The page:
Dore Entertainment Limited (Dore Entretenimento Sociedade Unipessoal Limitada) has been ordered to return HK$6 million plus interest to one of its VIP room clients by the Court of Final Appeal (TUI) which ruled that Wynn Resorts (Macau) needed to share responsibility for the case by helping Dore return the money to the client, a TUI statement said yesterday.
According to the statement, Dore worked with Wynn and acted as an intermediary and gaming promoter for the US company’s gaming operations in Macao. Based on the cooperation arrangement, Wynn opened a VIP room named Dore on its casino premises.
The statement noted that in June 2015, a gambler, referred to as A, deposited HK$6 million with the “Dore VIP Room”, adding that since September of that year A had visited the VIP room multiple times to withdraw the money but Dore refused to hand over his cash. Therefore, the statement added, A decided to sue the VIP room operator, urging Dore to pay back his HK$6 million deposit along with 9.75 per cent interest.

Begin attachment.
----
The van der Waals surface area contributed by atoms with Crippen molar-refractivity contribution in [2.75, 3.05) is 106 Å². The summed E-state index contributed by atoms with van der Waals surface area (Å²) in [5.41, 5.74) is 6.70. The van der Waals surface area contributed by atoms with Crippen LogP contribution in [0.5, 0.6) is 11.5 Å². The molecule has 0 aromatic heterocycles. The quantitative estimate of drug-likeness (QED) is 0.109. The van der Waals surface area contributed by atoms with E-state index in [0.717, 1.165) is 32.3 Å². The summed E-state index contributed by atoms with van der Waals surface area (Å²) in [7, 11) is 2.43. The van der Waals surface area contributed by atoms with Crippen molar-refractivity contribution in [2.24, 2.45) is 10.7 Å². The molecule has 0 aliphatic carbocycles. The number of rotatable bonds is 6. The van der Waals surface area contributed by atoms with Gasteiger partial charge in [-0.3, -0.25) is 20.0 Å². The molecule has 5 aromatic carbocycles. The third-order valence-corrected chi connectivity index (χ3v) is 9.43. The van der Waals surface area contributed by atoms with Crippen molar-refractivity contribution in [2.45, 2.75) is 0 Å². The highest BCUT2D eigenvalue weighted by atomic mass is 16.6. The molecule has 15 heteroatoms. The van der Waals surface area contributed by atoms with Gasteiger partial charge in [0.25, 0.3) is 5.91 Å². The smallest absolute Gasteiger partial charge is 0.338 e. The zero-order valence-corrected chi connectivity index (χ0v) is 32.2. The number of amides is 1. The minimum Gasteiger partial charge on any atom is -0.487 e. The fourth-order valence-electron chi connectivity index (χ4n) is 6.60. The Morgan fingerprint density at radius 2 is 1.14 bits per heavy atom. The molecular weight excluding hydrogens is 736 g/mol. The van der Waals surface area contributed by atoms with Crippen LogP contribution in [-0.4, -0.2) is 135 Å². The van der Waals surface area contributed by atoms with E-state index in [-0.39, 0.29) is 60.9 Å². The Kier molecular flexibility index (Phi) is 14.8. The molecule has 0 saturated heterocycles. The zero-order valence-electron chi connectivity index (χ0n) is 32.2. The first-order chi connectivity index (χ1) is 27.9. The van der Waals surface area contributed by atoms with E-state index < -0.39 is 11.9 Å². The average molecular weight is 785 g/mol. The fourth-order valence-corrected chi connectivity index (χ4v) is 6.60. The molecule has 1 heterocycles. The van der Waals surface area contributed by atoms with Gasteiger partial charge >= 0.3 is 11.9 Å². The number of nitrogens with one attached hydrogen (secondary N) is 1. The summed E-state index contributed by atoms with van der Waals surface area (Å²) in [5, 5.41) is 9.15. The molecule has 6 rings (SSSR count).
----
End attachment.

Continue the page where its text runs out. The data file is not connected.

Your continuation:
Dore suffered a financial reversal in 2015 when a former employee absconded with almost HK$700 million.
The statement said that the Court of First Instance (TJB) ruled on 21 December 2017 that Dore should fulfil A’s request but exonerated Wynn from any responsibility in the case. However, the statement pointed out that both A and Dore were dissatisfied with the ruling and both appealed to the Court of Second Instance (TSI).
The statement noted that the TSI panel ruled on 11 October 2018 that both Dore and Wynn were responsible for the payment of the deposit and its interest, yet Wynn was discontented with the TSI ruling so it appealed to the Court of Final Appeal.
The TUI bench of judges said that since Dore cooperated with Wynn – concessionaires are jointly responsible with their gaming promoters for any activity carried out in casinos by the latter as well as for their compliance with applicable legal and regulatory standards – Wynn must oversee and, therefore, is responsible for Dore’s action, regardless of whether the latter’s activities are legal or illegal.
The statement underlined that the judges could not understand why Wynn could delegate one of the responsibilities listed in its concession agreement with the government to another company and enjoy the benefits that the company brought but refuse to share the burden when the incident occurred.
Therefore, the statement said that the appeal by Wynn Resorts (Macau) failed and the company would both have to pay back A’s HK$6 million as well as the interest, The Macau Post Daily reported.
Industry insiders have indicated that the ruling will have widespread implications for Macao’s casino operators, and it will affect their future relationship with junket operators.